Writer-director Ava DuVernay stands outside a well-maintained Spanish mission-style duplex in South-Central Los Angeles, home to the heroine of her story, a hardworking nurse who works the night shift and struggles to maintain a relationship with a husband serving a prison sentence.
“When people think South-Central or Compton, it’s all ‘Boyz n the Hood,’’’ said DuVernay, referring to the 1991 saga directed by John Singleton. “It’s never a house like this. It becomes an assumption that people who live in these communities don’t care about their home, don’t work as hard for them and don’t own their homes. That’s one of the reasons why I chose this area. It reminded me of the house I grew up in.”
DuVernay and her small crew spent a week last summer filming in the quiet, well-kept neighborhood on East 91st Street for her film, “Middle of Nowhere.” The critically acclaimed movie won DuVernay the best director award in the U.S. drama category at this year’s Sundance Film Festival -- the first for an African American woman.
"Middle of Nowhere,” an independently produced film set for a theatrical release in October, will receive a prestigious gala screening this week at the Los Angeles Film Festival, sponsored by the Los Angeles Times.
Shot over 19 days last June, DuVernay’s drama takes place entirely in communities of Los Angeles that aren’t usually frequented by Hollywood filmmakers. The crew filmed in Compton, Inglewood, at a federal correction facility in Victorville, Leimert Park and East Los Angeles, as well as various areas of South-Central.
“It was definitely a new experience for some of the communities we were shooting in,’’ said DuVernay, who spoke about the movie during a panel last weekend at the AFCI Locations Show in Los Angeles. “I could take a camera crew anywhere in the Mid-Wilshire district and everyone is pretty (film) savvy. You come home and you see a notice on your door and you know what’s going on. Here, it’s like, ‘There’s a notice on my door. What’s that for?’ So there was a bit of a learning curve.”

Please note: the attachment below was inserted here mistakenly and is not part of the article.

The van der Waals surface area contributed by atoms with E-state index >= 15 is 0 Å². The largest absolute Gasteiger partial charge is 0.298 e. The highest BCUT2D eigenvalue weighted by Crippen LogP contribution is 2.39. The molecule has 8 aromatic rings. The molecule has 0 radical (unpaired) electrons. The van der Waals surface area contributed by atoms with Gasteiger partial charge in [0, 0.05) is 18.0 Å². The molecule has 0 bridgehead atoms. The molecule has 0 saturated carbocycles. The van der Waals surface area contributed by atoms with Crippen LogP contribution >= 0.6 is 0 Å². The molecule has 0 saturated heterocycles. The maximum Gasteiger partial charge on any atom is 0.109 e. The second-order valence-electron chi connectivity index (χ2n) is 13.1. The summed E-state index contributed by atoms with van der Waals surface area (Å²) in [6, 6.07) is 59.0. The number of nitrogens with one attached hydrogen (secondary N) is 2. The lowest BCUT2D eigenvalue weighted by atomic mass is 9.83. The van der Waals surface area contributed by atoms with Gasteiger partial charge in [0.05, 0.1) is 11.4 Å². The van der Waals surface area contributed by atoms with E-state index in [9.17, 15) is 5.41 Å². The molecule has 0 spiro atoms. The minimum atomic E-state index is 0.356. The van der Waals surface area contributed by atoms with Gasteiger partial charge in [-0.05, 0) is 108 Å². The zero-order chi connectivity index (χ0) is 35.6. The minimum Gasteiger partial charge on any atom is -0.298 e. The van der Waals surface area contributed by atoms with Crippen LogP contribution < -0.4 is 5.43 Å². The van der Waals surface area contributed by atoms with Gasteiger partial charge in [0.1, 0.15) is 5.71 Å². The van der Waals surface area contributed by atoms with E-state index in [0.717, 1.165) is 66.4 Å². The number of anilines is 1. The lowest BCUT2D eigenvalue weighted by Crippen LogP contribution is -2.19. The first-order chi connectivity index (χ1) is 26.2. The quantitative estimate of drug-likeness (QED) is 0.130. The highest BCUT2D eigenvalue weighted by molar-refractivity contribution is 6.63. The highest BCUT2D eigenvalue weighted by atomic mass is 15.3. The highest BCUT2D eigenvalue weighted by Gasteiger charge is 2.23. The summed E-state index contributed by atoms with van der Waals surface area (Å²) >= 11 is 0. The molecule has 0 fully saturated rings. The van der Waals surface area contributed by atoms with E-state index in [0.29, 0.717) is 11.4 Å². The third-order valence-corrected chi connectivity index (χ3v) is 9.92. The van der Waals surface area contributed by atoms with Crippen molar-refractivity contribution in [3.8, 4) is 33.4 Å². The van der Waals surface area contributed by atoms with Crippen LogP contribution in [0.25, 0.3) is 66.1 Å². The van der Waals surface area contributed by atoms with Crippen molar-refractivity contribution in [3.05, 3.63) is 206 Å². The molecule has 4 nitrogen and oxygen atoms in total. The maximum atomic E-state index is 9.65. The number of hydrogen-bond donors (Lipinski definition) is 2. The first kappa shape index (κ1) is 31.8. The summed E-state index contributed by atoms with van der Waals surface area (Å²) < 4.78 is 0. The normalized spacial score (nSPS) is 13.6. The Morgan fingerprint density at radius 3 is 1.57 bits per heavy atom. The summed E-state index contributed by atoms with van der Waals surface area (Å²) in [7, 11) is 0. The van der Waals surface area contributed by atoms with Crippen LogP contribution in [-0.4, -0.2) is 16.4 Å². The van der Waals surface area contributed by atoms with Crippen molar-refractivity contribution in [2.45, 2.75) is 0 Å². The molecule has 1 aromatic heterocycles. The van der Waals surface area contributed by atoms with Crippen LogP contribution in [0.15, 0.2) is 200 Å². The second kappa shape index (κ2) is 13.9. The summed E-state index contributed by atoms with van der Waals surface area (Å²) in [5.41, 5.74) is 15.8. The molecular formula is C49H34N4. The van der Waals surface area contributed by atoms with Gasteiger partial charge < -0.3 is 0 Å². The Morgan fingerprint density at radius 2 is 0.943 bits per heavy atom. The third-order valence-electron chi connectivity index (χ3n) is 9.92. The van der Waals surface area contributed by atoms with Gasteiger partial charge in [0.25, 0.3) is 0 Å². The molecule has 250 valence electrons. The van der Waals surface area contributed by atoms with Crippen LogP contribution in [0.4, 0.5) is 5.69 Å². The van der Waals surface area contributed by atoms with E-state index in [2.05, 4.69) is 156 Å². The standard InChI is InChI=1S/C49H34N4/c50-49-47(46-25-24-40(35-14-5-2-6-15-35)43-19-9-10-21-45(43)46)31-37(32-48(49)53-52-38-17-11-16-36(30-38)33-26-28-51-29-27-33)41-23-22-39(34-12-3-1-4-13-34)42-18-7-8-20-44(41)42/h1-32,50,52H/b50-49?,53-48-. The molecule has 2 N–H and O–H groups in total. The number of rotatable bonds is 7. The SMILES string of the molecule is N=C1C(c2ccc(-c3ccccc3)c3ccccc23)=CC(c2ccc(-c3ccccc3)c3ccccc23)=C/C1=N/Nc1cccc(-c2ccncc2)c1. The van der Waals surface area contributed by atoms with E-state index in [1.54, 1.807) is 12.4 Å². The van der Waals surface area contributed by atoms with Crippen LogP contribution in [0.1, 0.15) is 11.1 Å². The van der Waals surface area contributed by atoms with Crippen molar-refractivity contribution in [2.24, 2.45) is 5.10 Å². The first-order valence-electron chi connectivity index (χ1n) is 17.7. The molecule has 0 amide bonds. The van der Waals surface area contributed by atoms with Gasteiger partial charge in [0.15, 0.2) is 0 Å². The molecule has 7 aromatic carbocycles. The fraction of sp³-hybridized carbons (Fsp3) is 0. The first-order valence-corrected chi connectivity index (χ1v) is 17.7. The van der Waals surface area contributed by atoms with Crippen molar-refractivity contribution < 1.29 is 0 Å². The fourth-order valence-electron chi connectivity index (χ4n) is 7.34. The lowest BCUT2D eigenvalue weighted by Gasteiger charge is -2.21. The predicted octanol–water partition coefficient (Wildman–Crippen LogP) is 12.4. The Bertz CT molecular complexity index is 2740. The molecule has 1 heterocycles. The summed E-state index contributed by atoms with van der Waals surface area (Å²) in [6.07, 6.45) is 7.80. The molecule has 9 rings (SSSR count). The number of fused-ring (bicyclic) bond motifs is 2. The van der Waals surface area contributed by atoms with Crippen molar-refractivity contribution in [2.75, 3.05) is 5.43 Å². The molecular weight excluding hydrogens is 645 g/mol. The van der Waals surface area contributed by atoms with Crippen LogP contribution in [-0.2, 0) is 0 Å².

But DuVernay, 39, said she had no doubt about where to film the movie, an atypical love story starring newcomer Emayatzy Corinealdi, Omari Hardwick (“For Colored Girls” and “The Guardian”) and David Oyelowo (“The Help” and “The Last King of Scotland”).
"So often we see films that are about us that are not authentic to where we live and who we are,’’ said DuVernay, who now lives in Sherman Oaks. At the same time, she said, the goal was to make subtle use of the locations so they wouldn’t detract from the story. “I was interested in setting this production in the community without waving my hand and saying, ‘Hey we’re in the hood.’”
A graduate of UCLA, DuVernay learned the business by working as a film marketer and entertainment industry publicist, promoting such movies as “The Help” and “Collateral."
Inspired by working with prominent filmmakers Michael Mann, Clint Eastwood and Steven Spielberg, DuVernay made her directorial debut in 2008 with the hip hop documentary “This is the Life.” “Middle of Nowhere” is her second feature film, following the 2011 indie movie “I Will Follow.”
DuVernay began writing the script a decade ago, drawing from her own experiences growing up in Compton and Inglewood. “The idea of looking at the victims of incarceration – the mothers, sisters and daughters -- really came out of knowing women who were going through it,’’ she said. “Unfortunately, in black and brown communities, it’s always present.”
“Middle of Nowhere,” which carries a budget of less than half a million dollars, was financed by private equity investors. DuVernay is distributing the movie through her company AFFRM with Beverly Hills-based Participant Media, which co-financed “The Help.”
One of the biggest logistical challenges during filming was working around the overhead noise. The neighborhood on East 91st Street is in the flight path of planes landing at Los Angeles International Airport.
“When the city planners were putting together their plans (for LAX), they made sure that the flight path went over South Central and not Beverly Hills,’’ DuVernay said. “We had a flight schedule so we knew when the planes were coming.”